A barbaric trend in dog fighting, called “trunking,” which was revealed in a May 2013 article by the Florida Sun Sentinel and a Local 10 News video, immediately convinced Broward County legislators to take action to address it.
Trunking is the term used for placing two or more dogs, usually Pit Bulls, in the trunk of a car—preferably an older model, heavy-duty vehicle with a tough metal body—and letting them fight to death.
The driver turns up music on a high-decibel sound system and drives around while the frightened animals try to kill each other in total darkness. Victory is in merely surviving in a space that allows no rest from constant attack. In about 10-15 minutes, or when the rolling suspension and thuds of thrashing bodies stop, so does the car.
The trunk is then opened. If one of the dogs managed to survive without sustaining permanently debilitating or fatal injuries, it then has a higher value for betting and lives to fight again, usually in a regular arena, called a pit.
“Trunking” is not a new phenomenon. In 2008, the New Jersey SPCA was already bringing it to the attention of the media as a problem in their state. A video made at that time by Pet Pulse, which emphasizes the $5,000 reward still offered by the Humane Society of the United States for any tips on dog fighting,“Hidden in Darkness: 'Trunking' is Dog Fighting's Ugly Secret, can be seen below:
Florida Addresses “Trunking”
On May 24, a Sun Sentinel editorial discussed the fact that Broward County is considering an ordinance that would “…hurt those who hurt dogs.” and opined, “It deserves passage.”
Dog fighting is already a felony under Florida state law and conviction can mean up to five years in prison.
In April 2013 the Florida Senate unanimously passed a bill that adds animal fighting and baiting as a racketeering offense to the state’s organized crime statute and allows prosecutors to charge offenders with multiple counts of animal abuse when multiple animals are involved.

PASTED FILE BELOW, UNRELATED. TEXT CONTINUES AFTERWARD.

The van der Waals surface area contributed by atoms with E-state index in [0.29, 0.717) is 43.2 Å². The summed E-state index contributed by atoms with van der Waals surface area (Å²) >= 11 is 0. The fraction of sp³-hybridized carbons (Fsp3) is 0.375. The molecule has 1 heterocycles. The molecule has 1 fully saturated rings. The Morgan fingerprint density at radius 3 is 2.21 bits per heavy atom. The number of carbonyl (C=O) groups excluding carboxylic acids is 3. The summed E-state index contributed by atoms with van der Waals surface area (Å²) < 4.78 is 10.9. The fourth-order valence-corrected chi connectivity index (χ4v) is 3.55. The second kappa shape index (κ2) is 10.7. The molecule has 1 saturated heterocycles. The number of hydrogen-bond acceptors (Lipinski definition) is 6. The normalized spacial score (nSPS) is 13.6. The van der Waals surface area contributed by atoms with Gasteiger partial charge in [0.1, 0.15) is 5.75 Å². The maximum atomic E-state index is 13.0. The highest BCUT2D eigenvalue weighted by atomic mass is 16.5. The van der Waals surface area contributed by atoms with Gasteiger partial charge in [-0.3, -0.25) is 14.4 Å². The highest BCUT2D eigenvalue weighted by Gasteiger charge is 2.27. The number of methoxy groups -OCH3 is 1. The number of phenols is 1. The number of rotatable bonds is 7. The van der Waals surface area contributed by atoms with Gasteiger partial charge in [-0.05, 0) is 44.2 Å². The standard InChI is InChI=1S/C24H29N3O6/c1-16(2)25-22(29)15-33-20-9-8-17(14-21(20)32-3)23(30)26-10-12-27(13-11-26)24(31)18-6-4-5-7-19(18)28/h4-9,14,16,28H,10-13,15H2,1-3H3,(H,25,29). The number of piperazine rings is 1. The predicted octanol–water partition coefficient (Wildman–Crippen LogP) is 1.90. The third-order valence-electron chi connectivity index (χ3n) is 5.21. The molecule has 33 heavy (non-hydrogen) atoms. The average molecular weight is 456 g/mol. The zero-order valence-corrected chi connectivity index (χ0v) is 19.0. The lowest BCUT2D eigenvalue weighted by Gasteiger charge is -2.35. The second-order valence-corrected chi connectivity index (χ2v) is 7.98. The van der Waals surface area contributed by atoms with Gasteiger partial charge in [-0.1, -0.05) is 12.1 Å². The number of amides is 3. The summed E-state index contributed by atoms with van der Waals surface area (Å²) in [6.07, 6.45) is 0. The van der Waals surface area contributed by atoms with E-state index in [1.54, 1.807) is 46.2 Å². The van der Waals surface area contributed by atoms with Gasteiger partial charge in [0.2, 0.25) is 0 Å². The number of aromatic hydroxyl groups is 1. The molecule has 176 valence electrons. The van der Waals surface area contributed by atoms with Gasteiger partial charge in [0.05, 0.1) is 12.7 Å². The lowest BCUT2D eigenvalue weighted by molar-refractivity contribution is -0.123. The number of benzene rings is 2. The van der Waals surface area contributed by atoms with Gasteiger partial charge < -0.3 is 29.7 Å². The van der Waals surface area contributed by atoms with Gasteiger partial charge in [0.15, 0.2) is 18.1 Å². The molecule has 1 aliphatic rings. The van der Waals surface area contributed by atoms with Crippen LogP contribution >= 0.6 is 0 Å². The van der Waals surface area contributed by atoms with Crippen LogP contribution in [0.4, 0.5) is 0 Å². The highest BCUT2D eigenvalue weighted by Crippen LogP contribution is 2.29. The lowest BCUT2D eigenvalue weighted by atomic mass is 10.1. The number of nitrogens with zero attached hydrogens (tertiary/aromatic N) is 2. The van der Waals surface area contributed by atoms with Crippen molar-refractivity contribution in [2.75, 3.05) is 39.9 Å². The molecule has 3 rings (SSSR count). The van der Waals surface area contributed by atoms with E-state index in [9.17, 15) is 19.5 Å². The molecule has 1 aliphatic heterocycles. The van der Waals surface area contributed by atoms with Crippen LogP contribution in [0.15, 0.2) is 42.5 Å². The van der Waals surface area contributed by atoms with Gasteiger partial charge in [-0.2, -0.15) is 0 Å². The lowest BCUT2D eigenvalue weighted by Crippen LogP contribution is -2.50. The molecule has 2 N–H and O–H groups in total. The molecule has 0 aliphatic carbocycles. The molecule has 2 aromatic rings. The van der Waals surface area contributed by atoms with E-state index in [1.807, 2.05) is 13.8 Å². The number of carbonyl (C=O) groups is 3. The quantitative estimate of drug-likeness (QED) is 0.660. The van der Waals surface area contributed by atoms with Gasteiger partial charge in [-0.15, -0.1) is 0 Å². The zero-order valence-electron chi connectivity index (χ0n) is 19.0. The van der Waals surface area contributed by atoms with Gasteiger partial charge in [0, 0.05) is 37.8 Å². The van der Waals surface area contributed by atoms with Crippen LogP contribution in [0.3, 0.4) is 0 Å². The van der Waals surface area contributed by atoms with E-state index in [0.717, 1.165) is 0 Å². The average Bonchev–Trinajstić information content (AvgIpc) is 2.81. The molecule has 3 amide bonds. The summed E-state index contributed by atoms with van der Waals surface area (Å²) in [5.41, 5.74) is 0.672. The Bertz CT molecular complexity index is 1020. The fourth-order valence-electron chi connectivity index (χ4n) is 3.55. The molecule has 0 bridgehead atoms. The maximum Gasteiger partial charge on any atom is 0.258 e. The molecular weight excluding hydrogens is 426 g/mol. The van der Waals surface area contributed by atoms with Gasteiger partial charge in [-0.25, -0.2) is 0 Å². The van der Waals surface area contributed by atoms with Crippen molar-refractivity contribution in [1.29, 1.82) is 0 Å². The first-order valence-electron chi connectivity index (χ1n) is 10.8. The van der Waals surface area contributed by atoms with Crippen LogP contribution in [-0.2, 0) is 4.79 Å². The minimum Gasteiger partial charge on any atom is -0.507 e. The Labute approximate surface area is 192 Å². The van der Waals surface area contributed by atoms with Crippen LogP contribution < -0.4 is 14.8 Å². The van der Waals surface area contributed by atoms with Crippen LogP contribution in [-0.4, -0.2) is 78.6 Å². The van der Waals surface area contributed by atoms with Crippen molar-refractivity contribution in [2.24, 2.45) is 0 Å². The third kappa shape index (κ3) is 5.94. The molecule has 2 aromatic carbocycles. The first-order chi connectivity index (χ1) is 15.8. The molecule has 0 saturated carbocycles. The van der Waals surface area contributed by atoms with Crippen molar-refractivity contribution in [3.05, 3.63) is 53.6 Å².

But county commissioners are now considering a proposal that adds an additional penalty at the local level and “would attack the wallets of people involved in canine fights, a rightful hammer for penalizing those who would abuse animals,” the Sentinel writes.
"In my district, people are breeding dogs to fight," Commissioner Barbara Sharief said at a May 6 commission meeting when the ordinance was made public. "I wanted to increase the fees and put some teeth in the [current] ordinance."
If passed, those who force dogs to fight, along with breeders, trainers, transporters, ticket sellers and hosts, would face $500 fines per incident, the highest amount permissible by state law.
She told the Sun Sentinel editorial board that many of the 4,800 stray dogs found in Broward in 2012 bore fighting wounds.
Sharief also wants to fund three more animal control officers in Broward, which has 13 full-time officers, compared to Palm Beach, which has 28, and Miami-Dade, which has 33. The additional positions would require no increase in taxes, she assures.
Miami-Dade Commissioner Jose Pepe Diaz told Local News10 he considers “trunking” on par with murder. Diaz said that if a person can abuse a dog, they can easily do the same to a human being.
IS DOG FIGHTING “PREMEDITATED MURDER”?
Ashley Thompson, of Hollywood, Florida, wrote a letter about “Trunking” which the Sun Sentinel published on June 6. It is so compelling and touching that it must be shared here, in part.
Ashley Thompson writes: “Has today's society become desensitized to moral issues? I find myself pondering this countless times every day…I recently heard on the news about a new horrendous act of animal violence that is called ‘trunking.’…”I am not only infuriated by this behavior, but I am completely perplexed by the fact that people actually earn a living by betting on dog fighting. They have no remorse for their actions…. The dogs don't have a voice or a way to stand up for themselves. People do, however, and should. “Dog fighting is premeditated murder and the punishment should finally fit the crime. Stop the violence.”
“Hidden in Darkness: 'Trunking' is Dog Fighting's Ugly Secret
Thanks to Miami Local 10News, the Sun Sentinel, and Ashley Thompson, for being the voice for these animals.